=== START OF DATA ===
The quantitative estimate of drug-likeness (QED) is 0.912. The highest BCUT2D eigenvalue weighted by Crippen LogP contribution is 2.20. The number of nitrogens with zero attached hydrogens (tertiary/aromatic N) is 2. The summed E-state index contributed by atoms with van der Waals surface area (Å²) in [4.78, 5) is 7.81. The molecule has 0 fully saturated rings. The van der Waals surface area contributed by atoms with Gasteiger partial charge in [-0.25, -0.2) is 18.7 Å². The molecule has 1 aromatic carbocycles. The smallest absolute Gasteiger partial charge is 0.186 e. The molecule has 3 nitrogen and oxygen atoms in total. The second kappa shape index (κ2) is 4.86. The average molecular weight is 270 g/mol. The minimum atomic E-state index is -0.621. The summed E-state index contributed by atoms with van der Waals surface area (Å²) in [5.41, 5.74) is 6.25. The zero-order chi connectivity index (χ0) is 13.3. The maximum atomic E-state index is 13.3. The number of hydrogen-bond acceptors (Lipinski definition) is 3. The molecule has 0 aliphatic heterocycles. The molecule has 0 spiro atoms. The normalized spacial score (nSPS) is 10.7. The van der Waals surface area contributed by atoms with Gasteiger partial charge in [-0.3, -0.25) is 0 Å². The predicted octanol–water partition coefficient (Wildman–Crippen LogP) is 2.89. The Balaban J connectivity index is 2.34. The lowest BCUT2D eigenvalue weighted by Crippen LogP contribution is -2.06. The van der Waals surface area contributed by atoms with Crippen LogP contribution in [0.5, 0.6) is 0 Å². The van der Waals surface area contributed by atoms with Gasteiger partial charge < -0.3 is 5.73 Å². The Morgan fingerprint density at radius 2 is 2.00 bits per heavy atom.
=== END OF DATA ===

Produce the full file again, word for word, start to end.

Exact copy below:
The quantitative estimate of drug-likeness (QED) is 0.912. The highest BCUT2D eigenvalue weighted by Crippen LogP contribution is 2.20. The number of nitrogens with zero attached hydrogens (tertiary/aromatic N) is 2. The summed E-state index contributed by atoms with van der Waals surface area (Å²) in [4.78, 5) is 7.81. The molecule has 0 fully saturated rings. The van der Waals surface area contributed by atoms with Gasteiger partial charge in [-0.25, -0.2) is 18.7 Å². The molecule has 1 aromatic carbocycles. The smallest absolute Gasteiger partial charge is 0.186 e. The molecule has 3 nitrogen and oxygen atoms in total. The second kappa shape index (κ2) is 4.86. The average molecular weight is 270 g/mol. The minimum atomic E-state index is -0.621. The summed E-state index contributed by atoms with van der Waals surface area (Å²) in [5.41, 5.74) is 6.25. The zero-order chi connectivity index (χ0) is 13.3. The maximum atomic E-state index is 13.3. The number of hydrogen-bond acceptors (Lipinski definition) is 3. The molecule has 0 aliphatic heterocycles. The molecule has 0 spiro atoms. The normalized spacial score (nSPS) is 10.7. The van der Waals surface area contributed by atoms with Gasteiger partial charge in [-0.3, -0.25) is 0 Å². The predicted octanol–water partition coefficient (Wildman–Crippen LogP) is 2.89. The Balaban J connectivity index is 2.34. The lowest BCUT2D eigenvalue weighted by Crippen LogP contribution is -2.06. The van der Waals surface area contributed by atoms with Crippen LogP contribution in [0.5, 0.6) is 0 Å². The van der Waals surface area contributed by atoms with Gasteiger partial charge < -0.3 is 5.73 Å². The Morgan fingerprint density at radius 2 is 2.00 bits per heavy atom.